Swallows and Amazons actress Sophie Neville explores Arthur Ransome’s Lakeland

Sophie Neville, President of The Arthur Ransome Society, explores Arthur Ransome’s Lake District…

Photo: Chris Routledge.

‘Where can we find the places described in “Swallows and Amazons”?’ As Arthur Ransome died 50 years ago, this daunting question is often asked of me. Having played ‘Titty’ in the original movie of “Swallows and Amazons (1974)”, I remember film locations but, being twelve years old at the time, I needed to embark on a voyage of exploration to refresh my memory.

Sophie Neville and Stephen Grendon in Swallows & Amazons (1974).

My quest began in ‘Antarctica’, as ‘Titty’ called the southern end of Windermere, where we spent our first day filming on the Haverthwaite Steam Railway. I had a chat with the train driver, who explained they now take people from distant lands to Lakeside Station where ‘Native shipping’ transports them on to ‘Rio’ (Bowness) or the ‘North Pole’ (Ambleside).

Curiously, the platform looked shinier than when we roared off in a yellow taxi with Virginia McKenna, who played my mother, ‘Mrs Walker’.

Arthur Ransome knew the Furness Railway well. It brought him from Leeds, where he was born, up to the Lakes for treasured family holidays.

I was wondering if we’d see any crossed flags that have become the symbol of his series of “Swallows and Amazons” stories when a sign on East of Lake Road above Coniston Water directed me to Bank Ground Farm or ‘Holly Howe’. You can call in for tea or stay at the house, the old stables or the converted barn where we once filmed our night scenes. I wanted to run down the field full of buttercups, like the ‘Walker’ children when they first arrived on holiday, to see if Swallow was in her boat shed. Here the old stone jetty still lies below tall horse chestnut trees. I remembered how icy the water felt and was struck by the fact that it smelt the same.

Map of Coniston and Rusland by Sophie Neville.

The four Ransome children, Arthur, Joyce, Geoffrey and Cecily, spent their summer holidays on Swainson’s Farm at High Nibthwaite, at the southern end of Coniston Water, where you find the ‘Knickerbockerbreaker’ rocks featured in “Swallowdale”.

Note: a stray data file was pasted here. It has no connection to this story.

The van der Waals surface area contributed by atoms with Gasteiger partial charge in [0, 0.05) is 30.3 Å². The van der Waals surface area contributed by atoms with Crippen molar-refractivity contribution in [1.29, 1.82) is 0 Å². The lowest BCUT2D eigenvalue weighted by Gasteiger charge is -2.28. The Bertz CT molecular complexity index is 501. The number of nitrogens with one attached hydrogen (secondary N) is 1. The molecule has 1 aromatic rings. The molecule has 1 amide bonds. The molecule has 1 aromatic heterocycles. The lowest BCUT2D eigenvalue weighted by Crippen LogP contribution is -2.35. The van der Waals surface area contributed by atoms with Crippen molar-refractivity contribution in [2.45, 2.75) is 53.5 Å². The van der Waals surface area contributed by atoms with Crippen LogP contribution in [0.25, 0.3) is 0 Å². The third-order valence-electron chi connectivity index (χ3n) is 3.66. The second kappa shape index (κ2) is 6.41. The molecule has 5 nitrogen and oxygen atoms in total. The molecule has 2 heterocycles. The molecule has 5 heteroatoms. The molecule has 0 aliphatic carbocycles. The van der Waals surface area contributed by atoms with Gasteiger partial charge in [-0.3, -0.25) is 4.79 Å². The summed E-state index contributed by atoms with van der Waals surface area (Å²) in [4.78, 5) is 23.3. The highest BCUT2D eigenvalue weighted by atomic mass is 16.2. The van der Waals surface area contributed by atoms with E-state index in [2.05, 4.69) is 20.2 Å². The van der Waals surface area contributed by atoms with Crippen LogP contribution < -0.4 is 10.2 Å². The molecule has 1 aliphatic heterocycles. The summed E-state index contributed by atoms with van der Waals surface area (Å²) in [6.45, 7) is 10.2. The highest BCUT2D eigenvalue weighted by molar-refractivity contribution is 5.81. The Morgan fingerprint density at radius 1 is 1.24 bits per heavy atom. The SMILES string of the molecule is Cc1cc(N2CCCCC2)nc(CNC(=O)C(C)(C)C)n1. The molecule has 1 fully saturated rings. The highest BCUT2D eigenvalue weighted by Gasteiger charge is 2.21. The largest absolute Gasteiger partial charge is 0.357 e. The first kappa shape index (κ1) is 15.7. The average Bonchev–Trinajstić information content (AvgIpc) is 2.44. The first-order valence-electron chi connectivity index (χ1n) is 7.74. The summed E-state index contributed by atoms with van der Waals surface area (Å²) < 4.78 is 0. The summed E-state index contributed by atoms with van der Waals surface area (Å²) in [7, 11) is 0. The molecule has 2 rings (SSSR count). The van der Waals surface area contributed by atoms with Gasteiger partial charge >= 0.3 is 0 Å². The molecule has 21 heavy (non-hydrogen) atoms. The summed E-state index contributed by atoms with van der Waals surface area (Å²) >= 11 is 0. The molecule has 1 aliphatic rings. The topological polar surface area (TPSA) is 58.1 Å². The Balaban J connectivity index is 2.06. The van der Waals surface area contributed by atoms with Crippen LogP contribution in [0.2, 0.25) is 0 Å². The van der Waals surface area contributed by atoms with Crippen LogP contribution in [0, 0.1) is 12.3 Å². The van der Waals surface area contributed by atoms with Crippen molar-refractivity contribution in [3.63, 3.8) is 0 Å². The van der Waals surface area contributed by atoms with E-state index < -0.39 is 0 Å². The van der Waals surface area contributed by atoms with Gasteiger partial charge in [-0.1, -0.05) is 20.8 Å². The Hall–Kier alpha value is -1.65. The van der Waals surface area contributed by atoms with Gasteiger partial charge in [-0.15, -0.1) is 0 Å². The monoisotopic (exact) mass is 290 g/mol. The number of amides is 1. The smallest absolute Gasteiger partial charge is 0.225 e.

Their father fished at ‘Octopus Lagoon’ (Allan Tarn) a little way along the reedy River Crake. You can walk down the footpath they must have taken to a ‘rough stone-built dock’, that Ransome refers to in his autobiography, known as Slate Quay.

Unless you want to climb ‘Kanchenjunga’, as the ‘Walkers’ and ‘Blacketts’ called The Old Man of Coniston, take a trip on Steam Yacht Gondola as Ransome did as a boy and imagine him skating on the vast frozen lake described in “Winter Holiday”.

Steam Yacht Gondola Photo: National Trust/Tiree Dawson.

It’s possible to stop at Brantwood, where his friend and mentor WG Collingwood worked as John Ruskin’s secretary. It was in the Grizedale Forest nearby that, during the filming. we went to visit the charcoal burners and met an adder.

Map of Derwentwater by Sophie Neville.

I gazed out over the water to see Brown Howe with its Edwardian boathouse, used as the film location for the Amazons’ house ‘Beckfoot’, portrayed in “Pigeon Post”, before reaching Peel Island where the Ransome family first met the Collingwoods. Later, as a young man, Arthur sailed there with Dora and Barbara Collingwood. Later still, he was inspired to forego his career as a foreign correspondent and write “Swallows and Amazons” for Dora’s children, Taqui, Susie, Titty, Roger and Brigit, after they presented him with a pair of red slippers for his forty-fifth birthday.